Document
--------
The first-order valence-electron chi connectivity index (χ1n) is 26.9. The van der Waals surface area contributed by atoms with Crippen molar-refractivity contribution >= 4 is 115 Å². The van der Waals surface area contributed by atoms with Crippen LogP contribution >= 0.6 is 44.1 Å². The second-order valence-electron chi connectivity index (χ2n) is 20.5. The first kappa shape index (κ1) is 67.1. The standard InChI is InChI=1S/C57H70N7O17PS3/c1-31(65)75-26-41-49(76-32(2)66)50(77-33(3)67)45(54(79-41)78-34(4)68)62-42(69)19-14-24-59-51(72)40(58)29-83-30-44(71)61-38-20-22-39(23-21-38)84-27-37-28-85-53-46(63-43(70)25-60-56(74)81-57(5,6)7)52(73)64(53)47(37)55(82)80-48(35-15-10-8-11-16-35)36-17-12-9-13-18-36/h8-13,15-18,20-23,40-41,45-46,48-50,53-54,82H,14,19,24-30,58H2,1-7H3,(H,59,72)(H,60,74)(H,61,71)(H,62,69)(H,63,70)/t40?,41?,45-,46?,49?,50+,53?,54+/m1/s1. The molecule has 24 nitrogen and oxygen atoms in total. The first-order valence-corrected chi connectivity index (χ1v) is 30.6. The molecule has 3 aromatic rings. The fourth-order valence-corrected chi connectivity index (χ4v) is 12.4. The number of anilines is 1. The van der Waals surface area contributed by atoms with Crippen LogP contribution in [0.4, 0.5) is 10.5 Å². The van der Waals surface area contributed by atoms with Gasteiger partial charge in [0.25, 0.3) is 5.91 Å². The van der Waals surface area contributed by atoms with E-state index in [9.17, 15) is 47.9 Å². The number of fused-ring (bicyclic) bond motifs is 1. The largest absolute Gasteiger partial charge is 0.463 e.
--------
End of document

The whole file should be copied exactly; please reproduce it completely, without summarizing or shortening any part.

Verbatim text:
The first-order valence-electron chi connectivity index (χ1n) is 26.9. The van der Waals surface area contributed by atoms with Crippen molar-refractivity contribution >= 4 is 115 Å². The van der Waals surface area contributed by atoms with Crippen LogP contribution >= 0.6 is 44.1 Å². The second-order valence-electron chi connectivity index (χ2n) is 20.5. The first kappa shape index (κ1) is 67.1. The standard InChI is InChI=1S/C57H70N7O17PS3/c1-31(65)75-26-41-49(76-32(2)66)50(77-33(3)67)45(54(79-41)78-34(4)68)62-42(69)19-14-24-59-51(72)40(58)29-83-30-44(71)61-38-20-22-39(23-21-38)84-27-37-28-85-53-46(63-43(70)25-60-56(74)81-57(5,6)7)52(73)64(53)47(37)55(82)80-48(35-15-10-8-11-16-35)36-17-12-9-13-18-36/h8-13,15-18,20-23,40-41,45-46,48-50,53-54,82H,14,19,24-30,58H2,1-7H3,(H,59,72)(H,60,74)(H,61,71)(H,62,69)(H,63,70)/t40?,41?,45-,46?,49?,50+,53?,54+/m1/s1. The molecule has 24 nitrogen and oxygen atoms in total. The first-order valence-corrected chi connectivity index (χ1v) is 30.6. The molecule has 3 aromatic rings. The fourth-order valence-corrected chi connectivity index (χ4v) is 12.4. The number of anilines is 1. The van der Waals surface area contributed by atoms with Crippen LogP contribution in [0.4, 0.5) is 10.5 Å². The van der Waals surface area contributed by atoms with Gasteiger partial charge in [0.25, 0.3) is 5.91 Å². The van der Waals surface area contributed by atoms with E-state index in [9.17, 15) is 47.9 Å². The number of fused-ring (bicyclic) bond motifs is 1. The largest absolute Gasteiger partial charge is 0.463 e.